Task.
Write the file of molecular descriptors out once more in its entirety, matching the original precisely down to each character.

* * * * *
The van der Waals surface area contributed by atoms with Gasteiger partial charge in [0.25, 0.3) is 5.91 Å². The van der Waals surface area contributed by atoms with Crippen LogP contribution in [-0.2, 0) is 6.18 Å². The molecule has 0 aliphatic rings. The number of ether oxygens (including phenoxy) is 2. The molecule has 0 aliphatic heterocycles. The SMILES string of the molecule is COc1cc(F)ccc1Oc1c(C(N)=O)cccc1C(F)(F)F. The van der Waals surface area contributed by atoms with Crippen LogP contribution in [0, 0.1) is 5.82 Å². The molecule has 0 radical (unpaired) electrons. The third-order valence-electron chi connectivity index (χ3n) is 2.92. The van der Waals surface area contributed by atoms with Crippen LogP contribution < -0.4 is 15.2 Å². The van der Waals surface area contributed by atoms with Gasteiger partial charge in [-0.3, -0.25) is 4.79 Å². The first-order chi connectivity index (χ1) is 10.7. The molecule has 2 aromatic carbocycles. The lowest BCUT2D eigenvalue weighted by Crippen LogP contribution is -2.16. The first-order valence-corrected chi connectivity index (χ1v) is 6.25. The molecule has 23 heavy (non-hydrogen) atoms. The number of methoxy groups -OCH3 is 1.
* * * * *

The van der Waals surface area contributed by atoms with Gasteiger partial charge in [0.25, 0.3) is 5.91 Å². The van der Waals surface area contributed by atoms with Crippen LogP contribution in [-0.2, 0) is 6.18 Å². The molecule has 0 aliphatic rings. The number of ether oxygens (including phenoxy) is 2. The molecule has 0 aliphatic heterocycles. The SMILES string of the molecule is COc1cc(F)ccc1Oc1c(C(N)=O)cccc1C(F)(F)F. The van der Waals surface area contributed by atoms with Crippen LogP contribution in [0, 0.1) is 5.82 Å². The molecule has 0 radical (unpaired) electrons. The third-order valence-electron chi connectivity index (χ3n) is 2.92. The van der Waals surface area contributed by atoms with Crippen LogP contribution < -0.4 is 15.2 Å². The van der Waals surface area contributed by atoms with Gasteiger partial charge in [-0.3, -0.25) is 4.79 Å². The first-order chi connectivity index (χ1) is 10.7. The molecule has 2 aromatic carbocycles. The lowest BCUT2D eigenvalue weighted by Crippen LogP contribution is -2.16. The first-order valence-corrected chi connectivity index (χ1v) is 6.25. The molecule has 23 heavy (non-hydrogen) atoms. The number of methoxy groups -OCH3 is 1.